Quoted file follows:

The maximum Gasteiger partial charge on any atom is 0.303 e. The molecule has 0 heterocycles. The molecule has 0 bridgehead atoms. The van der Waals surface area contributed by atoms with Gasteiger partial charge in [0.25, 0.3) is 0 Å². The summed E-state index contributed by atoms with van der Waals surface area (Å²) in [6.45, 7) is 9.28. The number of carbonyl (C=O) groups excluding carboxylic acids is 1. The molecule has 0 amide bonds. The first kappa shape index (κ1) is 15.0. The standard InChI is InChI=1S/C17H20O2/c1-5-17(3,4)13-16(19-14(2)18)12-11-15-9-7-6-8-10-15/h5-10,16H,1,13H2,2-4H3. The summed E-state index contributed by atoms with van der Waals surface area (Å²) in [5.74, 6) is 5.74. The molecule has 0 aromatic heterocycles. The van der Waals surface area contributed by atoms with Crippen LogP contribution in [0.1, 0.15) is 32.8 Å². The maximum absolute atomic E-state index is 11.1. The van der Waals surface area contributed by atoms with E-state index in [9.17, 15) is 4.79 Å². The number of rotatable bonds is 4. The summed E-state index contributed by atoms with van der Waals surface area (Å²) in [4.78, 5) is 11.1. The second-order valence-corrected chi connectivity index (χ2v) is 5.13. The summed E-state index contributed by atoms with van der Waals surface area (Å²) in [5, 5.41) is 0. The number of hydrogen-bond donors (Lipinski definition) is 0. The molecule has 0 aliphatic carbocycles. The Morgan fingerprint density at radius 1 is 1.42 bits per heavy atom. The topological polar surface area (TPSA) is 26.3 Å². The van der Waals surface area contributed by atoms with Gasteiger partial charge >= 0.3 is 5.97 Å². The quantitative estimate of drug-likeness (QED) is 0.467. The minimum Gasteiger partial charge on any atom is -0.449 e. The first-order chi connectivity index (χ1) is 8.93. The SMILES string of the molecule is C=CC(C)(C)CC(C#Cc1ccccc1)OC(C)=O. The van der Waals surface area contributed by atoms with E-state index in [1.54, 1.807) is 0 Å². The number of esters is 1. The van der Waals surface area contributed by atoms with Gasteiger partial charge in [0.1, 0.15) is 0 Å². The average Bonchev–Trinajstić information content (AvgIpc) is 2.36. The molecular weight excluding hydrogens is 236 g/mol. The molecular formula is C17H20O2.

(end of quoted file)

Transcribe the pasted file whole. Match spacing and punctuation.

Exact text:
The maximum Gasteiger partial charge on any atom is 0.303 e. The molecule has 0 heterocycles. The molecule has 0 bridgehead atoms. The van der Waals surface area contributed by atoms with Gasteiger partial charge in [0.25, 0.3) is 0 Å². The summed E-state index contributed by atoms with van der Waals surface area (Å²) in [6.45, 7) is 9.28. The number of carbonyl (C=O) groups excluding carboxylic acids is 1. The molecule has 0 amide bonds. The first kappa shape index (κ1) is 15.0. The standard InChI is InChI=1S/C17H20O2/c1-5-17(3,4)13-16(19-14(2)18)12-11-15-9-7-6-8-10-15/h5-10,16H,1,13H2,2-4H3. The summed E-state index contributed by atoms with van der Waals surface area (Å²) in [5.74, 6) is 5.74. The molecule has 0 aromatic heterocycles. The van der Waals surface area contributed by atoms with Crippen LogP contribution in [0.1, 0.15) is 32.8 Å². The maximum absolute atomic E-state index is 11.1. The van der Waals surface area contributed by atoms with E-state index in [9.17, 15) is 4.79 Å². The number of rotatable bonds is 4. The summed E-state index contributed by atoms with van der Waals surface area (Å²) in [4.78, 5) is 11.1. The second-order valence-corrected chi connectivity index (χ2v) is 5.13. The summed E-state index contributed by atoms with van der Waals surface area (Å²) in [5, 5.41) is 0. The number of hydrogen-bond donors (Lipinski definition) is 0. The molecule has 0 aliphatic carbocycles. The Morgan fingerprint density at radius 1 is 1.42 bits per heavy atom. The topological polar surface area (TPSA) is 26.3 Å². The van der Waals surface area contributed by atoms with Gasteiger partial charge >= 0.3 is 5.97 Å². The quantitative estimate of drug-likeness (QED) is 0.467. The minimum Gasteiger partial charge on any atom is -0.449 e. The first-order chi connectivity index (χ1) is 8.93. The SMILES string of the molecule is C=CC(C)(C)CC(C#Cc1ccccc1)OC(C)=O. The van der Waals surface area contributed by atoms with E-state index in [1.54, 1.807) is 0 Å². The number of esters is 1. The van der Waals surface area contributed by atoms with Gasteiger partial charge in [0.1, 0.15) is 0 Å². The average Bonchev–Trinajstić information content (AvgIpc) is 2.36. The molecular weight excluding hydrogens is 236 g/mol. The molecular formula is C17H20O2.